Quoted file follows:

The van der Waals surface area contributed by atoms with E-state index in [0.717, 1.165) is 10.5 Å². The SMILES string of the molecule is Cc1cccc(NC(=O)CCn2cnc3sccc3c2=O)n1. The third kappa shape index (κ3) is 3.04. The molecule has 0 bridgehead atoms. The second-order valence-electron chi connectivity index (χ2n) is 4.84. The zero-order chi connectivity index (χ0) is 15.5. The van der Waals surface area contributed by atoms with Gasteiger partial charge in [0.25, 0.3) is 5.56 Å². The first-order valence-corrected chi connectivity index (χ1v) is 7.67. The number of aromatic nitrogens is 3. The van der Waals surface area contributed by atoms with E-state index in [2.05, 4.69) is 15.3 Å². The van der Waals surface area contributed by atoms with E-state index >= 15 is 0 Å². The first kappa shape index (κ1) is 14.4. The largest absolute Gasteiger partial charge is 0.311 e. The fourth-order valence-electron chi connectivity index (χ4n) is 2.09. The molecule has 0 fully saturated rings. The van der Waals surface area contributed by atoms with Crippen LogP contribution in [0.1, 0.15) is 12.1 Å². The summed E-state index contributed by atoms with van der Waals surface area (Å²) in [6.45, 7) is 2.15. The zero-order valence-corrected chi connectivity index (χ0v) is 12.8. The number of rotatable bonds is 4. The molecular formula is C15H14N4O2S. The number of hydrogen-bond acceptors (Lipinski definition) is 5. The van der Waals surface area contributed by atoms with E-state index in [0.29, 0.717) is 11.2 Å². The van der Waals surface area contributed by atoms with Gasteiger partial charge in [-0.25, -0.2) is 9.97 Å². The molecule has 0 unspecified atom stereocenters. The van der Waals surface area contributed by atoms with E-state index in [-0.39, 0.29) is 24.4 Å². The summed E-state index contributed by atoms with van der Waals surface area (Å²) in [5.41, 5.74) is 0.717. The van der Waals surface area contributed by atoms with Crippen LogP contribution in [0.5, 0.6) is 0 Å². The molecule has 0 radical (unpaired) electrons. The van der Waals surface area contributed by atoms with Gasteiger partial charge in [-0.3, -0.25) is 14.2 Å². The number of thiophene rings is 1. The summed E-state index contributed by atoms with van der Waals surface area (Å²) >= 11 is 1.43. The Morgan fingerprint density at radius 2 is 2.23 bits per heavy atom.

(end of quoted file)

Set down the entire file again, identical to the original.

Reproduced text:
The van der Waals surface area contributed by atoms with E-state index in [0.717, 1.165) is 10.5 Å². The SMILES string of the molecule is Cc1cccc(NC(=O)CCn2cnc3sccc3c2=O)n1. The third kappa shape index (κ3) is 3.04. The molecule has 0 bridgehead atoms. The second-order valence-electron chi connectivity index (χ2n) is 4.84. The zero-order chi connectivity index (χ0) is 15.5. The van der Waals surface area contributed by atoms with Gasteiger partial charge in [0.25, 0.3) is 5.56 Å². The first-order valence-corrected chi connectivity index (χ1v) is 7.67. The number of aromatic nitrogens is 3. The van der Waals surface area contributed by atoms with E-state index in [2.05, 4.69) is 15.3 Å². The van der Waals surface area contributed by atoms with E-state index >= 15 is 0 Å². The first kappa shape index (κ1) is 14.4. The largest absolute Gasteiger partial charge is 0.311 e. The fourth-order valence-electron chi connectivity index (χ4n) is 2.09. The molecule has 0 fully saturated rings. The van der Waals surface area contributed by atoms with Crippen LogP contribution in [0.1, 0.15) is 12.1 Å². The summed E-state index contributed by atoms with van der Waals surface area (Å²) in [6.45, 7) is 2.15. The zero-order valence-corrected chi connectivity index (χ0v) is 12.8. The number of rotatable bonds is 4. The molecular formula is C15H14N4O2S. The number of hydrogen-bond acceptors (Lipinski definition) is 5. The van der Waals surface area contributed by atoms with E-state index in [0.29, 0.717) is 11.2 Å². The van der Waals surface area contributed by atoms with Gasteiger partial charge in [-0.25, -0.2) is 9.97 Å². The molecule has 0 unspecified atom stereocenters. The van der Waals surface area contributed by atoms with E-state index in [-0.39, 0.29) is 24.4 Å². The summed E-state index contributed by atoms with van der Waals surface area (Å²) in [5.41, 5.74) is 0.717. The van der Waals surface area contributed by atoms with Crippen LogP contribution in [0.5, 0.6) is 0 Å². The molecule has 0 radical (unpaired) electrons. The van der Waals surface area contributed by atoms with Gasteiger partial charge in [-0.3, -0.25) is 14.2 Å². The number of thiophene rings is 1. The summed E-state index contributed by atoms with van der Waals surface area (Å²) >= 11 is 1.43. The Morgan fingerprint density at radius 2 is 2.23 bits per heavy atom.